Throughout the public relations process, you can expect to work extensively with print, digital, broadcast, and cable media. You will also utilize a range of social media channels to tell your client’s or employer’s story. Many times, you will plan for and manage crises. It should come as no surprise that the bulk of the public relations professional’s work and the biggest career rewards are directly related to writing skills.
Whether you are writing a speech for a corporate CEO, releasing new product information through your company’s Facebook page or Twitter feed, drafting an online news release in response to a crisis, or editing the company newsletter, you will be polishing your writing skills every day. Like public relations, advertising offers promising career pathways to college graduates. The US Bureau of Labor Statistics predicts 9 percent job growth for advertising professionals through 2024. Possible work settings include ad agencies such as Crispin Porter + Bogusky in Miami, Florida, media employers including The Dallas Morning News, corporations such as 3M, or a range of small businesses.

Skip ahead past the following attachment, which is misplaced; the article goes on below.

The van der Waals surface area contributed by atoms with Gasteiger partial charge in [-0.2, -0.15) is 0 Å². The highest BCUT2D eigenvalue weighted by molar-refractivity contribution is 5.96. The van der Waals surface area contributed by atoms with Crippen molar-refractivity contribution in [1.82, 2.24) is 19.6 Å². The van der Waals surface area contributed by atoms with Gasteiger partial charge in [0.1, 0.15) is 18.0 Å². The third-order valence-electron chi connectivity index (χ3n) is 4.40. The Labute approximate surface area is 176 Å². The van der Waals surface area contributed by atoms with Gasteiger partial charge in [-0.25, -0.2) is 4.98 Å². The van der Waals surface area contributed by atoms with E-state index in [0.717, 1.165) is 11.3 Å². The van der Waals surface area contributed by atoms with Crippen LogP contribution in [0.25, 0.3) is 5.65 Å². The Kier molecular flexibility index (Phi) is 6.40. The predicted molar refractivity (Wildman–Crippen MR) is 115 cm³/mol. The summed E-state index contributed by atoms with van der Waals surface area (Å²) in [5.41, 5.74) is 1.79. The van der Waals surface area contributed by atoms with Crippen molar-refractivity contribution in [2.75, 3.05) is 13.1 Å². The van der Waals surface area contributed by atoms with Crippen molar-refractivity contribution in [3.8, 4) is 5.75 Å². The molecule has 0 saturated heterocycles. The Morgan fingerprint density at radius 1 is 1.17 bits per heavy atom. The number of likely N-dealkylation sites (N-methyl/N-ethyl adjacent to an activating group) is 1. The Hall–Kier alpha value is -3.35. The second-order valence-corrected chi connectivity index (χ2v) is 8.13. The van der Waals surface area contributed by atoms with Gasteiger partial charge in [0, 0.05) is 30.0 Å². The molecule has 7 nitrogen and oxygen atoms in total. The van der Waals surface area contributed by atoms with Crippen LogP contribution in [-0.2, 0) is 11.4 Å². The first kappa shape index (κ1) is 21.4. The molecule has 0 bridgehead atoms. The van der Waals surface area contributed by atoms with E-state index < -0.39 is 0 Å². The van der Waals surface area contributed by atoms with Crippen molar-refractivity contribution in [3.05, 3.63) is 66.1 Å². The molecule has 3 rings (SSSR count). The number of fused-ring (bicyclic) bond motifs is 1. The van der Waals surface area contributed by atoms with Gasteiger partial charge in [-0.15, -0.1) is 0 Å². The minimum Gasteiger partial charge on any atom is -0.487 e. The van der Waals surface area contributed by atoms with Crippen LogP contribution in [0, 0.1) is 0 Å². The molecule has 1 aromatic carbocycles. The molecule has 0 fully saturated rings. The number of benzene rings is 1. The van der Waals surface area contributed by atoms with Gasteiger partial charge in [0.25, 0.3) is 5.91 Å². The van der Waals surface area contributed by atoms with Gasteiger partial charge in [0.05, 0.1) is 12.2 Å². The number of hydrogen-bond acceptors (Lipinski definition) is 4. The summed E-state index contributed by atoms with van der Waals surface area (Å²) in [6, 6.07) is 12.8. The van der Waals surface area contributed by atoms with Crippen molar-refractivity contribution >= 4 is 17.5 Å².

Many advertising firms may hold brainstorming meetings in their offices to come up with new concepts or ideas about a new client or project. Advertising professionals must understand pop culture and current events, and use what they know to generate attention among consumers in key demographic groups.